Prince always seemed to do everything his own way: When he went Hollywood, he even did it by starring in Purple Rain, a movie loosely based on his own life and featuring himself on the soundtrack. Writing songs for a superhero blockbuster didn't seem like the type of thing Prince would ever be interested in, in other words, but he made an exception for Tim Burton's 1989 Batman movie – and scored himself a chart-topping hit in the bargain.

For Warner Bros., the studio behind the film as well as Prince's record company, getting one of the label's biggest stars to contribute to a major film soundtrack made perfect business sense. But Burton, always an idiosyncratic filmmaker more concerned with serving his muse than feeding a studio's bottom line, took some arm-twisting before he'd agree. Already known for his working relationship with Oingo Boingo frontman Danny Elfman, Burton hired Elfman for Batman and didn't want anyone else's music.

"They’re saying to me, these record guys, 'It needs this and that,' and they give you this whole thing about it’s an expensive movie so you need it. And what happens is, you get engaged in this world, and then there’s no way out. There’s too much money," Burton told Rolling Stone's David Breskin. "There’s this guy you respect and is good and has got this thing going. It got to a point where there was no turning back. And I don’t want to get into that situation again."

Prince, on the other hand, seemed far more accommodating. Although legend has it he was pressured into taking the Batman gig to score a surefire hit after a couple of mildly disappointing releases for the label, he certainly took to the assignment once he accepted it: According to producer and longtime Prince associate Mark Canton, three weeks after committing to contributing to the soundtrack, he'd completed a complete nine-song album.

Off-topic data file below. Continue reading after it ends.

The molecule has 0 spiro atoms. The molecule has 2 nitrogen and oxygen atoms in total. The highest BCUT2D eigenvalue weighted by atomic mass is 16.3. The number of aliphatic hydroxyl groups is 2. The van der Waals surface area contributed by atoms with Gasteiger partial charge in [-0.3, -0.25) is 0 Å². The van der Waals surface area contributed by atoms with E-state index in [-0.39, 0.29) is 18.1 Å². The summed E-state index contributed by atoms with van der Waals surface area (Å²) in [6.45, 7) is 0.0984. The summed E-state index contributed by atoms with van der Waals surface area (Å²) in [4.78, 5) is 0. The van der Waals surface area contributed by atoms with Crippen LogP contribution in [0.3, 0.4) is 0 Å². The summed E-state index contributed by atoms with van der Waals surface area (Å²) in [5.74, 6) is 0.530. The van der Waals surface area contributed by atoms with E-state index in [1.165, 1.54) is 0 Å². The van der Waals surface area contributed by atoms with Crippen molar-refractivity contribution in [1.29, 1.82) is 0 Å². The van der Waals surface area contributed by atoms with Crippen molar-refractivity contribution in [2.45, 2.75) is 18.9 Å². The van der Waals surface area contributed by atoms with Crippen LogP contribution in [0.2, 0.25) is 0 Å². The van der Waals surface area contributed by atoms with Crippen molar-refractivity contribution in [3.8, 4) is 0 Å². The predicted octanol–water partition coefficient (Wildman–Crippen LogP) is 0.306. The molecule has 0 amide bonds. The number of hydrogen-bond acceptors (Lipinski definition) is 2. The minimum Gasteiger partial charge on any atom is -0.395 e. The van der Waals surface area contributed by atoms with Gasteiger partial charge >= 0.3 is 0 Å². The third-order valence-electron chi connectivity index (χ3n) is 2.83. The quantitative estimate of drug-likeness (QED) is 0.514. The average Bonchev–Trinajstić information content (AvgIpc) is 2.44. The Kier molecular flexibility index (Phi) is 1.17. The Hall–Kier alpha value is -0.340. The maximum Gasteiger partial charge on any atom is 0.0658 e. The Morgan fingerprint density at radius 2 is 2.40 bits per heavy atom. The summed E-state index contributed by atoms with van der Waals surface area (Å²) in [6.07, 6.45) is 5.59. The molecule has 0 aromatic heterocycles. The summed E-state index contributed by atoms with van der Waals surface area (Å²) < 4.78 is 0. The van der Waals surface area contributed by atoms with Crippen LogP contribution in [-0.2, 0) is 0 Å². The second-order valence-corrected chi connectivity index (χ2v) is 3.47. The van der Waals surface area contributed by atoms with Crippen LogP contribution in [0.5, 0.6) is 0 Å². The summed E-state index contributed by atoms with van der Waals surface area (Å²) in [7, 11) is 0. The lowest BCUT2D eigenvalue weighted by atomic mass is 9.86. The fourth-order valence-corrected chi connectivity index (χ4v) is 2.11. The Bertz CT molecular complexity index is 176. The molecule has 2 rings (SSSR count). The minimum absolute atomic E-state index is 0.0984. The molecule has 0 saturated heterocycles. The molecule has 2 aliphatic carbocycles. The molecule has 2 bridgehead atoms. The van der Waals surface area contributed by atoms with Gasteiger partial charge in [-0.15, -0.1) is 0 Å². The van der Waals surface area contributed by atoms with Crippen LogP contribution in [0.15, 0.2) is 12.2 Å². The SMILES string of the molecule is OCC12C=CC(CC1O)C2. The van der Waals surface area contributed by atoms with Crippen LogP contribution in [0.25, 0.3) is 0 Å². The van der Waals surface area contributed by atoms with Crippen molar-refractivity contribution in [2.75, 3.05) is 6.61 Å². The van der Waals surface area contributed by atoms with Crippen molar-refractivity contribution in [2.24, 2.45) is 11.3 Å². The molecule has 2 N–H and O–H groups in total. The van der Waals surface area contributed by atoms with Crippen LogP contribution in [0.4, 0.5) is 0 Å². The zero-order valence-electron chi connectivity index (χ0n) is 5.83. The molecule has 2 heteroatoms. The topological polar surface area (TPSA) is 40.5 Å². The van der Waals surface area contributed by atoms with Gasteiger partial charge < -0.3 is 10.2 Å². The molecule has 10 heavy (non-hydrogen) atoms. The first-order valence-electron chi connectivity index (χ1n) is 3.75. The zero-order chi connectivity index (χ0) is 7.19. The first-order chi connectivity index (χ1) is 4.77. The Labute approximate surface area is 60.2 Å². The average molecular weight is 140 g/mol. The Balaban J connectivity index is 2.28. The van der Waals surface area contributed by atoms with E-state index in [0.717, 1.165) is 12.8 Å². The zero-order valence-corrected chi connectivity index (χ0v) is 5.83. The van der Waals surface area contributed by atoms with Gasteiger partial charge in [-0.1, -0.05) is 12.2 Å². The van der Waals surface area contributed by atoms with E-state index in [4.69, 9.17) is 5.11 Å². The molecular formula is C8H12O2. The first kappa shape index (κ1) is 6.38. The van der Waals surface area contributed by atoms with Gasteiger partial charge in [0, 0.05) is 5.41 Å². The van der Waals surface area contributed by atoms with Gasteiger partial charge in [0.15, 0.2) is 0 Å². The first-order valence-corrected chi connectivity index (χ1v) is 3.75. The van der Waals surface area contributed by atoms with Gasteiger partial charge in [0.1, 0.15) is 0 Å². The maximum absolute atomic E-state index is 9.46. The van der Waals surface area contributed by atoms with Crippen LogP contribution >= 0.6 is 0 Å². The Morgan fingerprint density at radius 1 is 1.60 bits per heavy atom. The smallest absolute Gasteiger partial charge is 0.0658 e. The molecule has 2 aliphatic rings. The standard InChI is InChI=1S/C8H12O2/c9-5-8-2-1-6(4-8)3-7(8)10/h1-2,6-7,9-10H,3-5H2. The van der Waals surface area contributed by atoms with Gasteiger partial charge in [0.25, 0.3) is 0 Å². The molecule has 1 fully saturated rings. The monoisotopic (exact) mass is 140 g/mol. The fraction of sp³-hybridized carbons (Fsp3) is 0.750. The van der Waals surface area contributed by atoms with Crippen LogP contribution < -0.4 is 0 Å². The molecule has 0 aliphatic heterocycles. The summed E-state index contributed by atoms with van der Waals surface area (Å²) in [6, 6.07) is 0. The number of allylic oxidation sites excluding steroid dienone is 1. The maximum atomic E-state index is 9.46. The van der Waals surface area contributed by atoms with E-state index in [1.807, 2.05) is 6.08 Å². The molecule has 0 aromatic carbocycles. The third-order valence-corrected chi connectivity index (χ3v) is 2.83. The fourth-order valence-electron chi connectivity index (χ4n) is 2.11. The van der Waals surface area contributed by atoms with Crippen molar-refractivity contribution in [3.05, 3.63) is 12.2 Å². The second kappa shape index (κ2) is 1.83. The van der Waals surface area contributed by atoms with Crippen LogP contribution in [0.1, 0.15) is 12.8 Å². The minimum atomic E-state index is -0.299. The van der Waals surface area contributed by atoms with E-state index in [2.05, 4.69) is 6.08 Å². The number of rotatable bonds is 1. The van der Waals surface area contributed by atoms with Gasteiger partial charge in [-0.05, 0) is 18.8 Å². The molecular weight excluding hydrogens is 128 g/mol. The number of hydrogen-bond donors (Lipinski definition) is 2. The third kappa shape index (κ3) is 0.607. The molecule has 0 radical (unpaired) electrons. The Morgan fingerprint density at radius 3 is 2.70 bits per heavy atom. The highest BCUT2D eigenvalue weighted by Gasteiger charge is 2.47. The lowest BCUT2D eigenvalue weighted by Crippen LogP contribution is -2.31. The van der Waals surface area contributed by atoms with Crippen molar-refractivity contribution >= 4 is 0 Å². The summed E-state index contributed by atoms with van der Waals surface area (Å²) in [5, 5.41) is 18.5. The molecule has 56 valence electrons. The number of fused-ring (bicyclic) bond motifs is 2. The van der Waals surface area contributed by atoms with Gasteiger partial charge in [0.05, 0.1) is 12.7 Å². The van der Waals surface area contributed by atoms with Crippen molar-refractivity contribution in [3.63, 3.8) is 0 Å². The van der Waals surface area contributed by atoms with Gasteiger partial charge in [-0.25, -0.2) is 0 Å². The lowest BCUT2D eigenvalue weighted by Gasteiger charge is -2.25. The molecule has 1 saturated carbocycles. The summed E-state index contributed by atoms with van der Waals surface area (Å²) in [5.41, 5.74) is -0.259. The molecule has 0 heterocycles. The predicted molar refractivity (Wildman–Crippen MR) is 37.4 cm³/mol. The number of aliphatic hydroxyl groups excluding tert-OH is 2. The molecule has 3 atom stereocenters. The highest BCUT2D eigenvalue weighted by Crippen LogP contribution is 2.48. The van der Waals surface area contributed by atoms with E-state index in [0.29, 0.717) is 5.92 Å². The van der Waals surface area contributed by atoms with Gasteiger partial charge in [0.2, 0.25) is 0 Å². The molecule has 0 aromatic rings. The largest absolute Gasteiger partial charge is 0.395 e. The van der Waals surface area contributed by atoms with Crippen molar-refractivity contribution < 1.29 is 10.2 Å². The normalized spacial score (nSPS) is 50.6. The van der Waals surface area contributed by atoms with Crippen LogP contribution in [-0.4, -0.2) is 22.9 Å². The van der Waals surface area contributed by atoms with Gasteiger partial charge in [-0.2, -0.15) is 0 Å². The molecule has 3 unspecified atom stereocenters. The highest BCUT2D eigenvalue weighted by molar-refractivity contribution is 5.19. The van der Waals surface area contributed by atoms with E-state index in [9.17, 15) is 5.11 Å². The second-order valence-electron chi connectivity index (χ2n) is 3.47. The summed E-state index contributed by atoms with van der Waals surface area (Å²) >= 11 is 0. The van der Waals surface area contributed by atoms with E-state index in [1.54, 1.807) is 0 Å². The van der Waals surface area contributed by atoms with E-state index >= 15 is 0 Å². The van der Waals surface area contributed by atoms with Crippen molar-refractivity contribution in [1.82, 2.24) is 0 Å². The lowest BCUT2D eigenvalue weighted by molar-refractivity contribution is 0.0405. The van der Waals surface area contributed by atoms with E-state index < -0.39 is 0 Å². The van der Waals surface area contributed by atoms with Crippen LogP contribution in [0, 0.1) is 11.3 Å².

Arriving at a track listing everyone could agree on still took a little work, however. For the film's parade sequence, in which Jack Nicholson's Joker showers the citizens of Gotham with free money before dousing them with gas dispensed from a fleet of giant balloons, Prince reportedly submitted the song "200 Balloons," only to be told it didn't work. Ultimately, "Balloons" was relegated to the B-side of the record's leadoff single, "Batdance," and replaced with "Trust."

Being beholden to the artistic whims of others must have required an adjustment for Prince after so many years of controlling his own musical destiny, but if the experience was a negative one for him, he didn't let on. Eager to soak up filmmaking knowledge, he took the opportunity to observe Burton's experiences on the set — which only reinforced his desire to make movies for himself over the studio, even if it meant releasing lesser-seen projects like Under the Cherry Moon. For one thing, the stakes were a lot lower.

"There was so much pressure on Tim," Prince told Rolling Stone. "For the whole picture, I just said, 'Yes, Mr. Burton, what would you like?"

Hear Prince Perform "Trust"

Prince Albums Ranked in Order of Awesomeness